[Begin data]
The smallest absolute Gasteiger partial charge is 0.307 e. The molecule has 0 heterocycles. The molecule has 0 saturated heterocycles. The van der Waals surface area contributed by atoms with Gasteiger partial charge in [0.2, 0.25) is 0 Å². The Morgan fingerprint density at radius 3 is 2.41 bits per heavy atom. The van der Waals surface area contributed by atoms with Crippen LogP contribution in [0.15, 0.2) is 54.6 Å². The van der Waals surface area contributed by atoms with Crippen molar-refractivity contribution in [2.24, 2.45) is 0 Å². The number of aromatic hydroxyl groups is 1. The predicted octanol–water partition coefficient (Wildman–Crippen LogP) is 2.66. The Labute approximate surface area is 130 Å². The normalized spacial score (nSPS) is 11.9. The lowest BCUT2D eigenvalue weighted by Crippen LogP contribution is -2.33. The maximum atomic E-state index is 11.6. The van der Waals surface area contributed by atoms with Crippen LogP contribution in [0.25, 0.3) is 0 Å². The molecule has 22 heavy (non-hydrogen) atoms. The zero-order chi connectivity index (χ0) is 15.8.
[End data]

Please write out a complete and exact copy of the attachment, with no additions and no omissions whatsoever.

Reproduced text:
The smallest absolute Gasteiger partial charge is 0.307 e. The molecule has 0 heterocycles. The molecule has 0 saturated heterocycles. The van der Waals surface area contributed by atoms with Gasteiger partial charge in [0.2, 0.25) is 0 Å². The Morgan fingerprint density at radius 3 is 2.41 bits per heavy atom. The van der Waals surface area contributed by atoms with Crippen LogP contribution in [0.15, 0.2) is 54.6 Å². The van der Waals surface area contributed by atoms with Crippen molar-refractivity contribution in [2.24, 2.45) is 0 Å². The number of aromatic hydroxyl groups is 1. The predicted octanol–water partition coefficient (Wildman–Crippen LogP) is 2.66. The Labute approximate surface area is 130 Å². The normalized spacial score (nSPS) is 11.9. The lowest BCUT2D eigenvalue weighted by Crippen LogP contribution is -2.33. The maximum atomic E-state index is 11.6. The van der Waals surface area contributed by atoms with Crippen LogP contribution in [0.25, 0.3) is 0 Å². The molecule has 22 heavy (non-hydrogen) atoms. The zero-order chi connectivity index (χ0) is 15.8.